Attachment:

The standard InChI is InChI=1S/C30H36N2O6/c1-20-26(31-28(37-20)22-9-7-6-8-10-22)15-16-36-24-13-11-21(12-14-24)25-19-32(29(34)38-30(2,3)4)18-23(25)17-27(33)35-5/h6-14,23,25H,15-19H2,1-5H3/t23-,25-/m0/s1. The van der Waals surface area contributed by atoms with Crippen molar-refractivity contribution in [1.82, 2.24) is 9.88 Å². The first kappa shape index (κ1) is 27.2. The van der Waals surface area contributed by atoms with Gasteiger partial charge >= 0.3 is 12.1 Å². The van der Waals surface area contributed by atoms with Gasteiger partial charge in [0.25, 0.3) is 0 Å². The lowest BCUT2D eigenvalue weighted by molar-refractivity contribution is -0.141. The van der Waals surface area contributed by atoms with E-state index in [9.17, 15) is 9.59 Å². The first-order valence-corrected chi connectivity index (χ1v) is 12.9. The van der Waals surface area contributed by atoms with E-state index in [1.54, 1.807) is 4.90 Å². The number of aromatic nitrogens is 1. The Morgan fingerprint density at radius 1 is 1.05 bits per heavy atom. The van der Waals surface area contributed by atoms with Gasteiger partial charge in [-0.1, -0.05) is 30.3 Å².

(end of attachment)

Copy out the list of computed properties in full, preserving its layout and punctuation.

The standard InChI is InChI=1S/C30H36N2O6/c1-20-26(31-28(37-20)22-9-7-6-8-10-22)15-16-36-24-13-11-21(12-14-24)25-19-32(29(34)38-30(2,3)4)18-23(25)17-27(33)35-5/h6-14,23,25H,15-19H2,1-5H3/t23-,25-/m0/s1. The van der Waals surface area contributed by atoms with Crippen molar-refractivity contribution in [1.82, 2.24) is 9.88 Å². The first kappa shape index (κ1) is 27.2. The van der Waals surface area contributed by atoms with Gasteiger partial charge >= 0.3 is 12.1 Å². The van der Waals surface area contributed by atoms with Gasteiger partial charge in [0.25, 0.3) is 0 Å². The lowest BCUT2D eigenvalue weighted by molar-refractivity contribution is -0.141. The van der Waals surface area contributed by atoms with E-state index in [9.17, 15) is 9.59 Å². The first-order valence-corrected chi connectivity index (χ1v) is 12.9. The van der Waals surface area contributed by atoms with E-state index in [1.54, 1.807) is 4.90 Å². The number of aromatic nitrogens is 1. The Morgan fingerprint density at radius 1 is 1.05 bits per heavy atom. The van der Waals surface area contributed by atoms with Gasteiger partial charge in [-0.1, -0.05) is 30.3 Å².